Developer: Shiro Games
Publisher: Shiro Games
Genre: Real-Time Strategy
Available On: PC, PS4, Xbox One, Switch
Official Site: Northgard.net
Release Date: PC, PS4, Switch
Version Tested: Switch
Where to Buy it: Steam, PS4, Xbox One, Switch
Northgard from Shiro Games is an RTS chock full of nostalgia. RTS games have always had a special place in my heart. There were two specific games that have always been near and dear to my heart. WarCraft 2 and StarCraft are arguably two of the greatest in the genre. I would go to class thinking about strategies to beat the levels I was stuck on. They were perfect games in my mind and had a magical quality about them. Northgard reminds me of a lot of those games. If someone handed me a copy of Northgard twenty years ago, it would have fit right into my gaming staple. The game does have some flaws and is by no means perfect, but it’s a trusted formula that works.
Northgard works like most other RTS games. The player must first select which clan he or she wants to play as. Like the Protos and Humans in StarCraft, there are distinct attributes that come with each clan. Whom you choose will have a direct impact on how you play the game, so decide carefully.
Each level starts out as you would expect. There is a townhall type structure, a few villagers, and a mostly vacant piece of land. The game doesn’t hold your hand much, leaving you to figure out what comes next. Gathering resources is key in the beginning, so tasking villagers with mining, lumberjacking, or farming is crucial. You’ll have to build more houses to attract more villagers, who then proceed to produce more for the village.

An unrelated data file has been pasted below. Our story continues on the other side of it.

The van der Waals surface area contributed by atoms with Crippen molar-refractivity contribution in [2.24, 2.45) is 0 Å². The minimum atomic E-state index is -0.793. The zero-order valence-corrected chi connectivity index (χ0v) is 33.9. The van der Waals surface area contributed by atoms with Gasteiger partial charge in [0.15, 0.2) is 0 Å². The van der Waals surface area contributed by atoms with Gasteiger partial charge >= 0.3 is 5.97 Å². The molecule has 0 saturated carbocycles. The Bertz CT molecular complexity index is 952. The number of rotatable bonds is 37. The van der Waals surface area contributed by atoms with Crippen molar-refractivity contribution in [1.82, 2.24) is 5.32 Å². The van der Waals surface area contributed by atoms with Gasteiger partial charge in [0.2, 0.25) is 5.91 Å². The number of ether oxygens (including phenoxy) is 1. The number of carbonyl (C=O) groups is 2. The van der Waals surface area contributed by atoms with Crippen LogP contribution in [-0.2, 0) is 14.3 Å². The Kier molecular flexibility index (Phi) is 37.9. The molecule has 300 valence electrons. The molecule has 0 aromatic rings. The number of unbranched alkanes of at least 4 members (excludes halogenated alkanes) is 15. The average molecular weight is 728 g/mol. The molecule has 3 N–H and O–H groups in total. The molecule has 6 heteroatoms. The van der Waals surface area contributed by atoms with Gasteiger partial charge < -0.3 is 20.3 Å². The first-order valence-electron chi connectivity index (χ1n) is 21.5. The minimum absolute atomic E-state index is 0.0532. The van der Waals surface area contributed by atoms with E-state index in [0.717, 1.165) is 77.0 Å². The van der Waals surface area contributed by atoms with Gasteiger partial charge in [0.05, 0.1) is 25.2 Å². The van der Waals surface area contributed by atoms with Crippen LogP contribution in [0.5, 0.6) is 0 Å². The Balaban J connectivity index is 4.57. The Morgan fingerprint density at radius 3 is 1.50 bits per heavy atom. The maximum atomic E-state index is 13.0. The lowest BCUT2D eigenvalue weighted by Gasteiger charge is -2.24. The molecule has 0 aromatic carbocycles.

The computer will prompt you to build certain things if needed, but mostly, the player must figure it out. One of my gripes is that some of the buildings aren’t self-explanatory. I know what a house is and a training camp, but I can’t for the life of me figure out what a few of the other structures are for. It comes in time, but it can be detrimental to a winning strategy if certain structure uses are difficult to figure out.
Another gripe I have is actually with the computer prompts. While playing on my 50” TV, I find it hard to read the text. My eyes aren’t the best, to begin with, but the text is quite small even by my standards. The text that appears is very important to the game, so being hard to read makes things a little difficult. Others might not have this issue, by I found it to be a big detriment to the experience.
The area at the start of gameplay is typically on the small side. In order to expand one’s territory, you must first go exploring. Each new land that is discovered must be colonized, but it takes an increasing amount of resources to do so. As you expand, your clan will have access to more resources such as mines, farming land, timber, and so on. This is all very important as there’s a limited amount of buildings you can construct in each area. It feels like there’s an invisible patchwork of plots, and when it’s out, it’s out. You can demolish buildings, but oftentimes, you can’t build different ones until you rebuild the one you just got rid of. I found that to be slightly irritating and often times frustrating. I had to restart a level once as a result.